Lifestyle

Disability across the world: China

New Disability Horizons contributor, Anna Trethewey, talks to us about volunteering in China, and how she hopes to support the work over there to enable disabled children.

Have any of you every though what it would be like to save a life? The reality is that most people in this position don’t get any praise or recognition except from the knowledge that they have made a difference in the world.

In March, I went to China for a month. This was a chance to volunteer in one of the world’s most suffering countries, helping disabled children. The Chinese government gives the impression that China is one of the richest developing countries in the world. But in reality, the number of people living in poverty and suffering is vast.

China lives by a ‘one child policy’, which means that every couple can only have one child. This has had a drastic effect on the population. Children are in a large supply and are generally worth nothing, and children with any form of disability or imperfection are worth less than nothing.

Therefore, when a less than perfect child is born, chances are they will be killed at birth or given to an orphanage in order to have a healthy child. The type of imperfection could be anything from Down’s syndrome to a cleft palate. The result is overcrowded orphanages with little money or people to support them.

Whilst in China, I managed to visit an orphanage. I couldn’t tell you of the devastating things I saw and heard because it would be too much to write in an article, but how good can it be if most children don’t have names and those unable to feed themselves wouldn’t live more than a few months.

Many foreigners will dedicate their lives to creating a foster home in China whereby children can be rescued from these orphanages. This kind of calling is without praise or recognition and usually involves scrutiny from the local government.

Their question is; “why would someone leave the comfort of the west to look after dirty and disabled children?”. The answer is: “because all children are precious and worthy of love, especially those who have never had it”.

We all know that there is no heart greater than that of a volunteer. There are also local foster parents that get paid for by the government (usually around £55 a month), although most pocket the money with little thought on how to care for a child with a specific disability.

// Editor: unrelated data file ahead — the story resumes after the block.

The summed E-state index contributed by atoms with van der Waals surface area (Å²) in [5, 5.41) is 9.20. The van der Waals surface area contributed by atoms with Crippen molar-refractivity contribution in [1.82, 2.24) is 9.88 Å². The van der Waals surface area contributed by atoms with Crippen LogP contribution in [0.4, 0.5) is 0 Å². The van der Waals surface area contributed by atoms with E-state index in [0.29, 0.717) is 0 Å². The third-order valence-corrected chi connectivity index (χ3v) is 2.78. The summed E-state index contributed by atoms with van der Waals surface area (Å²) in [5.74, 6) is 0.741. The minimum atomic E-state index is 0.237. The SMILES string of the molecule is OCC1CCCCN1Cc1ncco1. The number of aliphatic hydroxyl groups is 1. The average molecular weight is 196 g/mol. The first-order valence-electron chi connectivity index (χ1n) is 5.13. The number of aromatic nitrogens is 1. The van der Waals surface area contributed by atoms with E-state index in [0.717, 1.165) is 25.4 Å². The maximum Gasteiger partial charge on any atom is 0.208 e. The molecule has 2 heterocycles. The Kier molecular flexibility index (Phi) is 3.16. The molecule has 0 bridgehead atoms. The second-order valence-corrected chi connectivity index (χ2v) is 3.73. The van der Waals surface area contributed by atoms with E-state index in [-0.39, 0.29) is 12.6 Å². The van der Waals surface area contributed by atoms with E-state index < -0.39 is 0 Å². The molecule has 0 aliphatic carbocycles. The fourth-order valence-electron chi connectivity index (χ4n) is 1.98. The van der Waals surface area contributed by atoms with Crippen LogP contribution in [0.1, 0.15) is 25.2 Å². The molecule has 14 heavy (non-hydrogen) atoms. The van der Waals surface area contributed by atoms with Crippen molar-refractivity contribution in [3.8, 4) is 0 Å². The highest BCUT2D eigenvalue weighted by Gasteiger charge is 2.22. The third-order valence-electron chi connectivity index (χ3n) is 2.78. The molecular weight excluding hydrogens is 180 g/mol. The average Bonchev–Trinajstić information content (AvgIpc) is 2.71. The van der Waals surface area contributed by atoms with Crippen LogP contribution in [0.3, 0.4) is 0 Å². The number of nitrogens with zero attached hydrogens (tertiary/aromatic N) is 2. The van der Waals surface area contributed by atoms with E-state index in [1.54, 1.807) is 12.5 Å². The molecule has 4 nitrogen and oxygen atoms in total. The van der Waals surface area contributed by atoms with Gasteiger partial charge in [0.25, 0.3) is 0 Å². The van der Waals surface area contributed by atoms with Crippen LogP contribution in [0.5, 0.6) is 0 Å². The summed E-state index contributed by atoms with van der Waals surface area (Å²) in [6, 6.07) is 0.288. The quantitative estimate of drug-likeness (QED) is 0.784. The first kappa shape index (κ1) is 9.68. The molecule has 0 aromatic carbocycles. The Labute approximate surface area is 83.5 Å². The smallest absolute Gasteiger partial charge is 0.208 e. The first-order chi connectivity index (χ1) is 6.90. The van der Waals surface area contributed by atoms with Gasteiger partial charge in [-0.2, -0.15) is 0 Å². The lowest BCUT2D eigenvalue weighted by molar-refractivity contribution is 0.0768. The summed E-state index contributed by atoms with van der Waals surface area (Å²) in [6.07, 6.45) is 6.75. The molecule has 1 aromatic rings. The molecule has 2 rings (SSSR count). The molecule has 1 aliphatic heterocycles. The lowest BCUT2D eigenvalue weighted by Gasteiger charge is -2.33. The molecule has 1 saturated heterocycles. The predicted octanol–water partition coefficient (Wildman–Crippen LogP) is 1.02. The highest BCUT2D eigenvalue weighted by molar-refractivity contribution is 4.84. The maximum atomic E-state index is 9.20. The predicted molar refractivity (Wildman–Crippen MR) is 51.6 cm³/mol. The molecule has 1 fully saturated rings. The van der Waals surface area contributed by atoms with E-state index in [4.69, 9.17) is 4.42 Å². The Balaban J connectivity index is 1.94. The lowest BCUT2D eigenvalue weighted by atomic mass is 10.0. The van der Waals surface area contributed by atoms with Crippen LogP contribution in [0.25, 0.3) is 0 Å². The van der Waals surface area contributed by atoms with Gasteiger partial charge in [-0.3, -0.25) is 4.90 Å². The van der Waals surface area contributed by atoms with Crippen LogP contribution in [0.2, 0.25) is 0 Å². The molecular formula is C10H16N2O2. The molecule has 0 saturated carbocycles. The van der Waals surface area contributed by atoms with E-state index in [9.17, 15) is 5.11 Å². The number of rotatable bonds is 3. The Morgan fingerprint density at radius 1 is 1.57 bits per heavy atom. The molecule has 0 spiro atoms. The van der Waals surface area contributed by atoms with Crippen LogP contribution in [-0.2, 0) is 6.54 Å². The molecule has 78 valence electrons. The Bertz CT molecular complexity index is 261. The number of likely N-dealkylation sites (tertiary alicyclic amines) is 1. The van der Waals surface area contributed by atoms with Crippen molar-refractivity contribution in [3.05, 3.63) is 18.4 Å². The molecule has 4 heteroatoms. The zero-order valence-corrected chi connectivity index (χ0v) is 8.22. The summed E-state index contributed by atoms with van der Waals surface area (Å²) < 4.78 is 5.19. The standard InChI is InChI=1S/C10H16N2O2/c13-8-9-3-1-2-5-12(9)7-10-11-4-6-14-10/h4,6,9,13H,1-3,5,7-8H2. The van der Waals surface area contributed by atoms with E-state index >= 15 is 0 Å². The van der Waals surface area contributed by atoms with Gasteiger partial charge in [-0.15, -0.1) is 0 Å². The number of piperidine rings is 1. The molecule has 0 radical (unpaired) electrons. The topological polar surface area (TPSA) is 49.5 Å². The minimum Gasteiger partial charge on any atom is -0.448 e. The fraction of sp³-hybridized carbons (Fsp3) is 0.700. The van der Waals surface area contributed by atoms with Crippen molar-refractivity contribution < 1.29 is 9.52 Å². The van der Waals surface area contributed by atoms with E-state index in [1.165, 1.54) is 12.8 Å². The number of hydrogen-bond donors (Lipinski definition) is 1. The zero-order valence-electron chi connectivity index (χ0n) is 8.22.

My job in China was volunteering at a children’s centre run by John and Cathy Buckley, from Exeter, who have adopted four Chinese children. The sessions run every weekday and the overall aim is to teach the foster parents how to look after children with a specific disability. For example, how to feed a child with a cleft palate, how to stretch the muscles of a child with cerebral palsy and how to communicate with deaf/blind children.

Currently, I work for Deafinite Interpreters, based in Exeter, providing registered British Sign Language Interpreters. One of my main jobs in China was to help teach the parents and staff at the centre how to communicate using basic signs and deaf awareness. This will help parents to understand certain behaviours of deaf children and the importance of learning Chinese Sign Language.

As you can imagine, one month was not enough but I hope to continue to support them with the possibility of going out again whenever I can. The best hope for these children is that due to the efforts of these few people, the children will be adopted either in China or abroad and not risk going back to the orphanage where there is no hope for them. I cannot praise the efforts of those volunteers who give up their lives to support those who have no-one else to help them. They have not only transformed the lives of these children but they have saved them too.

If you have any further questions or would like to help out, please contact me by email.

By Anna Trethewey

Check out…

Kelly-Marie Stewart: disability and motherhood.
Inaccessible schools with open minds.
Life lessons learnt through sight loss.

Got a story to tell? Get in touch by emailing us at editor@disabilityhorizons.com, messaging us on Facebook, tweeting us @DHorizons or leaving your comments below.

Back to top button
Close
Skip to content